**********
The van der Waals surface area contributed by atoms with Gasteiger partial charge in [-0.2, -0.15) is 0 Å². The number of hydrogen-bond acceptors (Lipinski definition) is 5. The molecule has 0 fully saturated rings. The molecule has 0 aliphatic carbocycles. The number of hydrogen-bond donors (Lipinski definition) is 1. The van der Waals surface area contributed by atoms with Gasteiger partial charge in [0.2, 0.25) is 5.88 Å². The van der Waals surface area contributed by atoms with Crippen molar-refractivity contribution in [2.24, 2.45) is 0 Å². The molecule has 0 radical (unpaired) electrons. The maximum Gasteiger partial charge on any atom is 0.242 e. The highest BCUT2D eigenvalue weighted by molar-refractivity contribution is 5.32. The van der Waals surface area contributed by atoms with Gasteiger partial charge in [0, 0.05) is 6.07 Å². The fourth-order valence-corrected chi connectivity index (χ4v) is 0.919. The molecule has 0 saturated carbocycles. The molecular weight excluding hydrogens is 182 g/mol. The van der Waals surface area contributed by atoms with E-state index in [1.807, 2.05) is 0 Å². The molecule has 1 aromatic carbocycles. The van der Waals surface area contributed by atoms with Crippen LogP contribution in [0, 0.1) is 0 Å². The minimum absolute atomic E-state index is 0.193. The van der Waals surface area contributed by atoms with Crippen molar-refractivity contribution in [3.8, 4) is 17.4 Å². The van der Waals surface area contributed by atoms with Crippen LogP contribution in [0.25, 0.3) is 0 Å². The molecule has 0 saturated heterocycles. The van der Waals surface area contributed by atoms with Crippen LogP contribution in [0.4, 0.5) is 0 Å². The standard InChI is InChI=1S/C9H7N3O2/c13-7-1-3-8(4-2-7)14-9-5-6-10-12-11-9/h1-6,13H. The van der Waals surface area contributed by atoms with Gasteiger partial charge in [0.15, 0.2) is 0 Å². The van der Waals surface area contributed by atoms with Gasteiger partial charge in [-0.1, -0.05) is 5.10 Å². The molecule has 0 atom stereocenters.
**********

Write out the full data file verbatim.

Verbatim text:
The van der Waals surface area contributed by atoms with Gasteiger partial charge in [-0.2, -0.15) is 0 Å². The number of hydrogen-bond acceptors (Lipinski definition) is 5. The molecule has 0 fully saturated rings. The molecule has 0 aliphatic carbocycles. The number of hydrogen-bond donors (Lipinski definition) is 1. The van der Waals surface area contributed by atoms with Gasteiger partial charge in [0.2, 0.25) is 5.88 Å². The van der Waals surface area contributed by atoms with Crippen molar-refractivity contribution in [2.24, 2.45) is 0 Å². The molecule has 0 radical (unpaired) electrons. The maximum Gasteiger partial charge on any atom is 0.242 e. The highest BCUT2D eigenvalue weighted by molar-refractivity contribution is 5.32. The van der Waals surface area contributed by atoms with Gasteiger partial charge in [0, 0.05) is 6.07 Å². The fourth-order valence-corrected chi connectivity index (χ4v) is 0.919. The molecule has 0 saturated carbocycles. The molecular weight excluding hydrogens is 182 g/mol. The van der Waals surface area contributed by atoms with E-state index in [1.807, 2.05) is 0 Å². The molecule has 1 aromatic carbocycles. The van der Waals surface area contributed by atoms with Crippen LogP contribution in [0, 0.1) is 0 Å². The minimum absolute atomic E-state index is 0.193. The van der Waals surface area contributed by atoms with Crippen molar-refractivity contribution in [3.8, 4) is 17.4 Å². The van der Waals surface area contributed by atoms with Crippen LogP contribution in [0.25, 0.3) is 0 Å². The molecule has 0 saturated heterocycles. The van der Waals surface area contributed by atoms with Crippen LogP contribution in [0.4, 0.5) is 0 Å². The standard InChI is InChI=1S/C9H7N3O2/c13-7-1-3-8(4-2-7)14-9-5-6-10-12-11-9/h1-6,13H. The van der Waals surface area contributed by atoms with Gasteiger partial charge in [0.15, 0.2) is 0 Å². The van der Waals surface area contributed by atoms with Gasteiger partial charge in [-0.1, -0.05) is 5.10 Å². The molecule has 0 atom stereocenters.